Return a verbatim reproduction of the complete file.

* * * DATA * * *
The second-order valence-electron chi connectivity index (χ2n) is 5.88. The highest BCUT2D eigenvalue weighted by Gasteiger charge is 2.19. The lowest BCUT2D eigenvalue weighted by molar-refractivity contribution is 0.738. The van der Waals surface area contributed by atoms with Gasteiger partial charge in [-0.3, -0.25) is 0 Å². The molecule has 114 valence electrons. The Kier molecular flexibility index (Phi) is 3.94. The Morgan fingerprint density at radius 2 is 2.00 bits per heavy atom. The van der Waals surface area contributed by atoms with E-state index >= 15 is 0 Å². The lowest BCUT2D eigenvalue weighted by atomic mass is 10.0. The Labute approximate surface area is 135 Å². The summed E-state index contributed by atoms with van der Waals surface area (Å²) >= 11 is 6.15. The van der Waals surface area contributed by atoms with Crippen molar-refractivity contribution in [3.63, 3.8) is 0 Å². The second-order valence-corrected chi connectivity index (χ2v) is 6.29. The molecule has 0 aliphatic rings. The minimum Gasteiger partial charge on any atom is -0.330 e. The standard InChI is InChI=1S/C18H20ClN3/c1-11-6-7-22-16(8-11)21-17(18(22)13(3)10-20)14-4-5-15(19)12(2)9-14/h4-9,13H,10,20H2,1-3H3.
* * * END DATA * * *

The second-order valence-electron chi connectivity index (χ2n) is 5.88. The highest BCUT2D eigenvalue weighted by Gasteiger charge is 2.19. The lowest BCUT2D eigenvalue weighted by molar-refractivity contribution is 0.738. The van der Waals surface area contributed by atoms with Gasteiger partial charge in [-0.3, -0.25) is 0 Å². The molecule has 114 valence electrons. The Kier molecular flexibility index (Phi) is 3.94. The Morgan fingerprint density at radius 2 is 2.00 bits per heavy atom. The van der Waals surface area contributed by atoms with E-state index >= 15 is 0 Å². The lowest BCUT2D eigenvalue weighted by atomic mass is 10.0. The Labute approximate surface area is 135 Å². The summed E-state index contributed by atoms with van der Waals surface area (Å²) >= 11 is 6.15. The van der Waals surface area contributed by atoms with Crippen molar-refractivity contribution in [3.63, 3.8) is 0 Å². The second-order valence-corrected chi connectivity index (χ2v) is 6.29. The molecule has 0 aliphatic rings. The minimum Gasteiger partial charge on any atom is -0.330 e. The standard InChI is InChI=1S/C18H20ClN3/c1-11-6-7-22-16(8-11)21-17(18(22)13(3)10-20)14-4-5-15(19)12(2)9-14/h4-9,13H,10,20H2,1-3H3.